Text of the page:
The first few times that Ahab is introduced to the reader and to his crew, he appears to be inhuman. Even his description when he first appears on deck states that he “seemed made of solid bronze” (Melville 117).
To compare him to a statue is to distance him from humanity – he is not a breathing, emotional being. However, as the book continues, it becomes blatantly obvious that Ahab hates his obsession and is greatly disturbed by the fact that he is obsessed. This self-hatred makes Ahab human because he knows that he is leading himself to his death and yet he is so possessed by his obsession that he can do nothing to stop it. Every human being can relate to this feeling, for at one point or another, everyone feels like they have lost control. Though Ahab may be an extreme example, he is simply a strong representation of a characteristic human sentiment.
This sentiment, this anxiety over lack of control is most certainly connected to his leg. By losing his leg, Ahab has lost a part of himself and seeks Moby Dick to avenge this loss. He is not able to perceive that the leg is simply a physical part, he feels that by losing a part of his body he has lost a part of himself. This frustration of being incomplete is expressed in his actions. How he acts towards his crew, for example, appears to be out of a jealously – they are whole and he is not. For this reason, he feels that he must make up for it by being stronger and more powerful than they are. He tries to control the men, for if he can control them then he is greater than they are, though they are complete and he is not.
Apathy "Science may have found a cure for most evils: but it has found no remedy for the worst of them all-the apathy of human beings." Some might think that when Helen Keller spoke those words, she was talking of some exotic disease that affects people in the slums. Or that she was speaking of an abnormality that can be found only in the mentally unstable. Those who believe those falsehoods are ...
Although Ahab may overpower the men, he cannot overpower the universe, a fact which deeply perturbs him. He refuses to accept the infinite, instead choosing to challenge it. “I’d strike the sun if it insulted me” (Melville 157).
He refuses to admit that he is below anyone, or anything, because to do so would only validate the fact that he is not in control. Not only does Ahab lash out against universal objects, he is completely blasphemous. Elijah tells of how Ahab had desecrated a church and spit in some sort of sacred object, but it is through Ahab’s own words that his complete disregard towards God is shown. This blasphemous behavior is definitely a major aspect of Ahab’s insanity and it also connects him to his biblical counterpart, King Ahab.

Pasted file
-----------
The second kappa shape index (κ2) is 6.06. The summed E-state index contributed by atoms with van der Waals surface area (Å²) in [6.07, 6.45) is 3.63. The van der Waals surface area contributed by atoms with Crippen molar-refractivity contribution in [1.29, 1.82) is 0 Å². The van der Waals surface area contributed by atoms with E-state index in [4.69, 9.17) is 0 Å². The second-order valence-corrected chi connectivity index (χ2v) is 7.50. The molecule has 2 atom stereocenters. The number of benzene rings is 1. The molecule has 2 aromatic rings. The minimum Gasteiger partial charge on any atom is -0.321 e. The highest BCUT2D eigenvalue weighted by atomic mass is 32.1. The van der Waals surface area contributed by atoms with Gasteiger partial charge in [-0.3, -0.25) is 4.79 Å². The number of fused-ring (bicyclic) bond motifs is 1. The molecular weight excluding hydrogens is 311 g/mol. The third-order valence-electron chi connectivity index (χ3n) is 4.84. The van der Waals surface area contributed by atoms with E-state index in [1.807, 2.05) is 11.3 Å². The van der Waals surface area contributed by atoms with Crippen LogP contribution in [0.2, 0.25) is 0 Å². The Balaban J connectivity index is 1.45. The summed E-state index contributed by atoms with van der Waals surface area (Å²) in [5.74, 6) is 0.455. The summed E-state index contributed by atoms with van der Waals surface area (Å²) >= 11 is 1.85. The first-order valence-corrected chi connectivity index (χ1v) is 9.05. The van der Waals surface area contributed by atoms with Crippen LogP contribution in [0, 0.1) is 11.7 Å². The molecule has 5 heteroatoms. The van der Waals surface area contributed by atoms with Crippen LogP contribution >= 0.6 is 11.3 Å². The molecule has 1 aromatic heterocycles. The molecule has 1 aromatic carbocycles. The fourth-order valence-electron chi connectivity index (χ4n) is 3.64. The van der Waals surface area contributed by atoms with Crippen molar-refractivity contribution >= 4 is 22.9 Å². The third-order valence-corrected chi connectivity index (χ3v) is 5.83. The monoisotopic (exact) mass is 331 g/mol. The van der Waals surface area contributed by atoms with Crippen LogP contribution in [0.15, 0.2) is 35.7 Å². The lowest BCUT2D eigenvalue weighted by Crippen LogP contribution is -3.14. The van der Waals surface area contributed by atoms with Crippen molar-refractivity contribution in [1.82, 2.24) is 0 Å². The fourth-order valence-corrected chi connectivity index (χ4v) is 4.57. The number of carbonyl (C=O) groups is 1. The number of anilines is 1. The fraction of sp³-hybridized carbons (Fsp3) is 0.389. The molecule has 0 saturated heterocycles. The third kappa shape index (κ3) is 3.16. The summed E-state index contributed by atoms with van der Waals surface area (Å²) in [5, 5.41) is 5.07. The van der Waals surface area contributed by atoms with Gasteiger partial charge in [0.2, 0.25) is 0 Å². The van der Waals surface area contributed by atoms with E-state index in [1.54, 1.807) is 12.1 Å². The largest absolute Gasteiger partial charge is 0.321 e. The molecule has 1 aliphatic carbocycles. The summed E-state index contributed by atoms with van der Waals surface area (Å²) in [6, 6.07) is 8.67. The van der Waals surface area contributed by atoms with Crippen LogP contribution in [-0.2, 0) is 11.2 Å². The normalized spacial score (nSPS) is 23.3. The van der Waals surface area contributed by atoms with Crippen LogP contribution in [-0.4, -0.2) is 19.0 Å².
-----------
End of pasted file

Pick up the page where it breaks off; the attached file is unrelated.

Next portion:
King Ahab worshipped strange gods and always made sure to go against the God of Israel. It seems as though Ahab mirrors this behavior in the book, saying, “Who’s over me? Truth has no confines” (Melville 157).
In the eyes of the deeply religious Starbuck, this blatant disregard for God demonstrates how insane Ahab is, for no man would dare to threaten God. Ahab threatens God because he does not want to believe that he relies on anyone or anything other than himself. This necessity for self-sufficiency becomes a major theme throughout the book as Ahab tries to free himself from any limitations. He attempts to destroy anything that he relies on. One example of this is when he destroys the quadrant.
The quadrant, a device used to determine latitude, must be destroyed because Ahab does not want an instrument to determine where he is or where he is going. It is because of this refusal to rely on anything that creates the frustration over his leg. He needs his leg to move, to function. He cannot destroy it, nor can he free himself from it. It is a constant reminder that he is weak and not a whole human. Since this reminder is so painful, and he cannot get rid of it, it reinforces his obsession and thus fortifies his madness.
Though he may be physically weak, Ahab most certainly shows his strength through his madness. His insanity is strong – strong enough to overtake him. This intense insanity eventually proves to be the only form of control that Ahab has. Ahab is similar to a martyr in that his belief has completely overwhelmed him and he will do whatever it takes to achieve what he feels is right. His revenge, coupled with his genius, makes him a formidable man. Ahab has nothing to lose in life and therefore he lives life in a way most people do not.
Zarathustra by Me Published 1895 translation by Gerardo Published 1999 PREFACE This book belongs to the most rare of men. Perhaps not one of them is yet alive. It is possible that they may be among those who understand my "Zarathustra": how could I confound myself with those who are now sprouting ears? -- First the day after tomorrow must come for me. Some men are born posthumously.The conditions ...
He feels that he has already lost a part of himself and therefore the only thing worth living for is to get his revenge. Since all he seeks from life is his revenge, he is not afraid to do what he wants. While most people restrain themselves to fit societal standards or to be a norm Ahab says and does what he wants. This absolute indiscretion makes him a fascination to the reader because he is freed from typical restraints. Ahab’s insanity is hard to fully understand because it is caused by contradicting factors. He is insane because he chooses to be and because he does not have a choice.
He is freed from normal restraints but bound by his own insanity. He is a genius and he is mad. He is human and he is simply symbolic. It is for all these reasons that Ahab’s insanity proves to be the epicenter of the book and generates so many questions about life, death and everything in between..